# bits and bytes

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### Bits and Bytes: An 8th Grade Lesson:

Bits and Bytes: An 8 th Grade Lesson By: Rebecca Hersh

### Lesson Objective:

Lesson Objective Students will be able to: Understand the fundamental principles of the binary system Convert between base ten and binary numbers Change letters into binary using ASCII

### Lesson Materials:

Lesson Materials “Bits and Bytes” Presentation Computers with internet access Scrap paper for students

### Lesson Outline:

Lesson Outline Introduction: The teacher will ask students how they think computers handle information like letters and numbers. This will prompt a brief introductory discussion. (5 minutes) The teacher will lead the “Bits and Bytes” presentation below. Students will complete the practice activities in the presentation (25 minutes) Students will practice converting binary numbers to base ten with an online game located at http://forums.cisco.com/CertCom/game/binary_game_page.htm (10 minutes) Closure: Students will convert the “OK” into binary on a piece of paper. This paper will be turned in as an exit ticket at the conclusion of class. (5 minutes)

### References:

References Bradley, A. (2011). What is Binary?. About.com . Retrieved September 07, 2011, from http:// php.about.com/od/programingglossary/qt/binary.htm Harrell , S. (1999, November). Understanding Binary Code. Steveharrell.com/ . Retrieved September 07, 2011, from http:// www.steveharrell.com/computer/binary.htm McGuigan, B. (2003). What is Binary?. WiseGeek.com . Retrieved September 07, 2011, from http://www.wisegeek.com/what-is-binary.htm PC911 (2011). Bits vs. Bytes. PC 911 . Retrieved September 07, 2011, from http://pcnineoneone.com/howto/binary3 / Redshaw , K. (1996). ASCII Alphabet Characters . KerryR.net . Retrieved September 07, 2011, from http:// www.steveharrell.com/computer/binary.htm

### Bits and Bytes:

Bits and Bytes An Introduction to Binary

### What is Binary?:

What is Binary? Binary is also called “base two”. What base do you use in math class? In binary, only “0” and “1” are used. Each digit in a binary number is called a “bit”. Eight “bits” are called a “byte”.

### Why Binary?:

Why Binary? Binary is used because computers run on transistors. A transistor is a switch that can be either “on” or “off”. When a transistor is “off”, a 0 is used. When a transistor is “on”, a 1 is used.

What About Place Value? In base 10... In the number 13 , the 3 equals 3 . In the number 135 , the 3 equals 30 . In the number 312 , the 3 equals 300 . In the number 13,115 , what does the 3 equal?

What About Place Value? In binary... In the number 0 1 , the 1 equals 1 . In the number 1 0 , the 1 equals 2 . In the number 1 0 0 , the 1 equals 4. In the number 1 0 0 0 , the 1 equals 8 . In the number 1 0 0 0 0 , what does the 1 equal?

### What does each place equal?:

What does each place equal? 2 1 2 4 2,000 100 20 4 In the number 2,124 , each number has a different value. If we add each value, we get our number. 2,000 + 100 + 20 + 4 = 2,124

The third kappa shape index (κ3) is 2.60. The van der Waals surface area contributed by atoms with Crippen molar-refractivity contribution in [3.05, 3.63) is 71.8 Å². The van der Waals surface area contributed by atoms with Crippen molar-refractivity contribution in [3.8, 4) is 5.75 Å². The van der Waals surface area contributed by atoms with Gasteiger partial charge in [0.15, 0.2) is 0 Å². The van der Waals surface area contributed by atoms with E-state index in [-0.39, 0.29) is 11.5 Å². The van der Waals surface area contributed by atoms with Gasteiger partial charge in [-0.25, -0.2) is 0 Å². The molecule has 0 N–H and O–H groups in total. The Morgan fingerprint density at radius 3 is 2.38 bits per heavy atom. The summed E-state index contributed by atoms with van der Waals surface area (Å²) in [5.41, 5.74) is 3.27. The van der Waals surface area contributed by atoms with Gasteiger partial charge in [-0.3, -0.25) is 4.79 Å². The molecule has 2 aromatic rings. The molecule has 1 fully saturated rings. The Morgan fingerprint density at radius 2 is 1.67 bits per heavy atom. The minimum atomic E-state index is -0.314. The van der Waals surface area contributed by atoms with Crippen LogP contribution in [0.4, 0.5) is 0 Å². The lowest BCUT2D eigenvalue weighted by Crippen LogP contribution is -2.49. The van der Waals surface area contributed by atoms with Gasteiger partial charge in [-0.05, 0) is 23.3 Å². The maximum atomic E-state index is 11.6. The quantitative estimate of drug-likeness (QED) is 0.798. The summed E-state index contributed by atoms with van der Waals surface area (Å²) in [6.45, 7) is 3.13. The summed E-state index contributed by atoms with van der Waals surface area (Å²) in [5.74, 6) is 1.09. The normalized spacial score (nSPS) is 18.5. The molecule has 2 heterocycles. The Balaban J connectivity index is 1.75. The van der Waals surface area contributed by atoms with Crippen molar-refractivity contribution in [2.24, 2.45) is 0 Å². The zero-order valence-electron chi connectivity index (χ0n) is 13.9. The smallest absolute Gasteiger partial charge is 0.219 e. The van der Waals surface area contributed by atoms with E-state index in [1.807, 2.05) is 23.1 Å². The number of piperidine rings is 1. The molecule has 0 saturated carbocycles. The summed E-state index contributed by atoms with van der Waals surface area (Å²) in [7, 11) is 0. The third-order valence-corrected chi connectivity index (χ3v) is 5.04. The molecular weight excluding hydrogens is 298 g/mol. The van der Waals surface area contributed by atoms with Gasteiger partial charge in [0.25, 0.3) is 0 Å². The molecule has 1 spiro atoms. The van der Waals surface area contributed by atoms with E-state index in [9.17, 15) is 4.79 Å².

### What does each place equal?:

What does each place equal? 1 1 1 1 1 16 8 4 2 1 In the number 1 1 1 1 1 , each 1 has a different value. Can you spot the pattern below? If we add it up, what does 1 1 1 1 1 equal? 16 + 8 + 4 + 2 + 1 = 31 1 1 1 1 1 = 31

### Is there another way to understand it?:

Is there another way to understand it? For each number “1”, count what place value it is from right to left. Start with zero. 4 3 2 1 0 Next, calculate 2 to the power of the place value. In this case, it is 2 4 or 2 x 2 x 2 x 2 = 16 So, the number 1 0 0 0 0 equals 16

### ...and if that is too complicated?:

...and if that is too complicated? Then just remember the pattern! Can you sum up this pattern in one sentence? 1 1 1 1 1 16 8 4 2 1

What About Zeros? When there is a 0 in the place value, you do not add that number. For example, the number 1 0 0 1 equals 9 8 + 0 + 0 + 1 = 9 1 0 0 1 8 0 0 1

### Can we try some?:

Can we try some? Let’s practice with a chart first. 1 1 1 1 1 1 1 1 128 64 32 16 8 4 2 1 1 0 0 1 1 1 0 1 0 1 0 1

What are the answers? 1 1 1 1 1 1 1 1 128 64 32 16 8 4 2 1 1 0 0 1 9 1 1 0 6 1 0 1 0 1 21

### Can we try some more?:

Can we try some more? Let’s try it without the chart. 1 1 0 1 1 1 1 1 0 0 0

What are the answers? 1 1 0 1 13 1 1 1 7 1 0 0 0 8

### How does binary become letters?:

How does binary become letters? Every letter on your keyboard has a numerical value. This value is one “byte” long. How many digits (“bits”) will each letter have? To reach eight bits , every letter byte starts with “ 0 ”. The letter A is valued at 65 . What is 65 in binary? Answer: 0 1 0 0 0 0 0 1

### Can you write in binary?:

Can you write in binary? Capital letters start at a value of 65 and go up from there. Here are some examples. A = 65 L = 76 Z = 90 Lowercase letters start at a value of 97 and go up from there.

### Can you write in binary?:

Can you write in binary? Take the word Cat . C 67 01000011 a 97 01100001 T 116 01110100

### Can you write “dog” in binary?:

Can you write “dog” in binary? Work with your group to write the four lowercase letters d o g in binary. d = 100 0 = 111 g = 103 Write your answer on your whiteboard. Leave space between each byte (letter). 1 1 1 1 1 1 1 1 128 64 32 16 8 4 2 1

### Can you write “dog” in binary?:

Can you write “dog” in binary? The answer is.... 01100100 01101111 01100111

### Can you write your initials?:

Can you write your initials? Choose the capital letter at the start of your first name. Remember that A = 65. What is your first initial’s value? Try to convert this number to binary. Ask a friend to check your work!

### How to Practice?:

How to Practice? Try playing the Binary Game by Cisco! http://forums.cisco.com/CertCom/game/binary_game_page.htm